Farsad used these particular chemicals because they’re easily obtainable, and because they cancel out at the receiving end of the system.


The potential for this system is limited only by the imagination. Scenarios proposed by the researchers include sending secret messages that others aren’t aware of, having robots message each other with chemical trails, or even substituting for conventional communications in the the event that the electric grid (or an electronic device) is knocked out by an electromagnetic pulse or terrorist attack. Excitingly, the system could even be adapted to work in the human body, in which nanobots could communicate with other tiny machines via liquid text.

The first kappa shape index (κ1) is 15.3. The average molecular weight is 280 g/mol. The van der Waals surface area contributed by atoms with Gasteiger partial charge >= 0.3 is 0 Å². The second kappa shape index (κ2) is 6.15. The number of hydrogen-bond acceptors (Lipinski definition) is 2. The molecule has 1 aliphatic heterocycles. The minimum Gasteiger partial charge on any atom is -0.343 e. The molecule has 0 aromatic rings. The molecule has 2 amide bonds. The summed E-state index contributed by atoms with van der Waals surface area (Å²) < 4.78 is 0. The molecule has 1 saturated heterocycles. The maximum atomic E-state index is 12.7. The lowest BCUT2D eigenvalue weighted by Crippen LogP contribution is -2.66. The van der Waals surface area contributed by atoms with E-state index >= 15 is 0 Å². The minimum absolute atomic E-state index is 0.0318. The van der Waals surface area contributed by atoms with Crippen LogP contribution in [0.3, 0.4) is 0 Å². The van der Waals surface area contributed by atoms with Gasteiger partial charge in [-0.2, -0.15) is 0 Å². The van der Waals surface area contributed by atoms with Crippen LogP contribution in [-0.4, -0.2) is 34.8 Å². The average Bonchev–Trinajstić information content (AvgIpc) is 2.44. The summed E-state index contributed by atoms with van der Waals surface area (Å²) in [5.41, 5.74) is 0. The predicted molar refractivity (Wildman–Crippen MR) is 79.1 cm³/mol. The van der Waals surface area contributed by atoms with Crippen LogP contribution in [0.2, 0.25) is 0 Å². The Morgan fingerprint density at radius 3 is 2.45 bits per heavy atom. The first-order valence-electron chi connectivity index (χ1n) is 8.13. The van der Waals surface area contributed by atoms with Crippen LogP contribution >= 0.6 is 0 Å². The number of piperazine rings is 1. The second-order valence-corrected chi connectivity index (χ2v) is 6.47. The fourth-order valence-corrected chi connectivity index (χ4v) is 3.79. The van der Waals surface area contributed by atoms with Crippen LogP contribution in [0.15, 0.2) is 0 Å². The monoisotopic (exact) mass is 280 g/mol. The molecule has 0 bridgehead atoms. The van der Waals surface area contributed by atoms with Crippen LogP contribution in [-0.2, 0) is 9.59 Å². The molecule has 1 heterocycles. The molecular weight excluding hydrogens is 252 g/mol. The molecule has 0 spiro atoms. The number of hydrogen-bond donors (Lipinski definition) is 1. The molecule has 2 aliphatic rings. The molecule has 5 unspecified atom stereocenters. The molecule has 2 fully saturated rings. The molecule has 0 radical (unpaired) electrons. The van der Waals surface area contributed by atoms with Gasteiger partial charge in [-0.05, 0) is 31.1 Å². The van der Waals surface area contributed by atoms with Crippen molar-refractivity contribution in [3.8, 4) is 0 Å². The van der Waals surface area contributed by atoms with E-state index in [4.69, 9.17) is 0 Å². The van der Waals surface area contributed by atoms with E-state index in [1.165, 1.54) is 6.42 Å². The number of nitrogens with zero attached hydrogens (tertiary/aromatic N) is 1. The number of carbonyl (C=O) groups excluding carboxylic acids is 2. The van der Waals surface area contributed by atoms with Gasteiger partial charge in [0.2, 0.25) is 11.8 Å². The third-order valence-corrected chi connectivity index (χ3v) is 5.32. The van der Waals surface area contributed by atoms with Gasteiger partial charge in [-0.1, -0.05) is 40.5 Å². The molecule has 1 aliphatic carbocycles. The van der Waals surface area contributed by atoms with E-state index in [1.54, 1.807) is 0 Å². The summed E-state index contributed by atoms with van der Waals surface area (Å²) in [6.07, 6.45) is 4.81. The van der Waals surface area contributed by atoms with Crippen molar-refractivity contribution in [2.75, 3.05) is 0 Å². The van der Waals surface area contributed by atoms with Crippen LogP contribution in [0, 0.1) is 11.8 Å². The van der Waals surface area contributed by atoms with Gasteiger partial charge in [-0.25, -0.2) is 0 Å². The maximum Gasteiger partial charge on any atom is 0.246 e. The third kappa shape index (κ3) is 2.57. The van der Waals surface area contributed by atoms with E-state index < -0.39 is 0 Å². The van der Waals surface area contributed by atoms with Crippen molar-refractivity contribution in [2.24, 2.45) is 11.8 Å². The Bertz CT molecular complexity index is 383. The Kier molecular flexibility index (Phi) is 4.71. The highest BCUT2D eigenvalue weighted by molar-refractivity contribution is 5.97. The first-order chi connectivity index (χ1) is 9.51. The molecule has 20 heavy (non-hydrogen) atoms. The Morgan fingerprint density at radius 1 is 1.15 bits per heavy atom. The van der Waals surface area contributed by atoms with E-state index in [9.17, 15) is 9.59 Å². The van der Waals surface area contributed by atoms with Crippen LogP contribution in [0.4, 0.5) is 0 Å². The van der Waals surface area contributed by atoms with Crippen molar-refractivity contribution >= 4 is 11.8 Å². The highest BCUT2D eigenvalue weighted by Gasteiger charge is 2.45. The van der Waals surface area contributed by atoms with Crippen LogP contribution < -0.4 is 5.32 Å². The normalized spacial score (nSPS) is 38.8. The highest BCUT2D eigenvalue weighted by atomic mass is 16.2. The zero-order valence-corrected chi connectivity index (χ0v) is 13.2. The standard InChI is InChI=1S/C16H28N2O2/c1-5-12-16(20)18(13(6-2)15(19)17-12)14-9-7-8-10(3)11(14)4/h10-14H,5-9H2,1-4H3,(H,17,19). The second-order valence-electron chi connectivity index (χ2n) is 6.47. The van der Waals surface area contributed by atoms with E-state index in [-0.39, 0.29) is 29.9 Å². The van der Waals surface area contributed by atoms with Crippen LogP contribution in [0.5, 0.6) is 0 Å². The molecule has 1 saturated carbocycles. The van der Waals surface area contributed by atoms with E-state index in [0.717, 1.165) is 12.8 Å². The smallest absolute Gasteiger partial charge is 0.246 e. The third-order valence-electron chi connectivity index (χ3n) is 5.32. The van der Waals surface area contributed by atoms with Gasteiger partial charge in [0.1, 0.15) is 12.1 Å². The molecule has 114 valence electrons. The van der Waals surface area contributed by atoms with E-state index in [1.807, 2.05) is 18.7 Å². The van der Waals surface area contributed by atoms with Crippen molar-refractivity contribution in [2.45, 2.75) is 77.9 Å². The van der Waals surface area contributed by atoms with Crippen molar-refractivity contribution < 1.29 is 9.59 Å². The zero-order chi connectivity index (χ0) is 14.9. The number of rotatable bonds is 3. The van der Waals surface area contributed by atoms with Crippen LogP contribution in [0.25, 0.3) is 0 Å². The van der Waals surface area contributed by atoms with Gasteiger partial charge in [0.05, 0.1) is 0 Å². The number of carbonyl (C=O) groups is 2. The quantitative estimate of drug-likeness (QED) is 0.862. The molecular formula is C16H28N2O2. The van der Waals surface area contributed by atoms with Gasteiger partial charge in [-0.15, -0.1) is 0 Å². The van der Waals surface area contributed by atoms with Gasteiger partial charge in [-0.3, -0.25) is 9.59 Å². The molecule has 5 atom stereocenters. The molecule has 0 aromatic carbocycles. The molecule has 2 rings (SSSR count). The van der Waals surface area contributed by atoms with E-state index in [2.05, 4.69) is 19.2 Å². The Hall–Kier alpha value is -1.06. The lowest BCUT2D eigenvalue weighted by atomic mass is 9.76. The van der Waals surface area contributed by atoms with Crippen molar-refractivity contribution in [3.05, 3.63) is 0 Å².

This concept is still very much in its early stages, and several limitations still need to be sorted out, including finding ways to transmit the signals over longer distances, figuring out how to separate the signal from the noise at the end of the system (residue is a problem), and ways to power the system.

Here’s to hoping that Farsad and Goldsmith solve these issues—this idea is simply too cool to be allowed to die on the vine.

[Stanford University]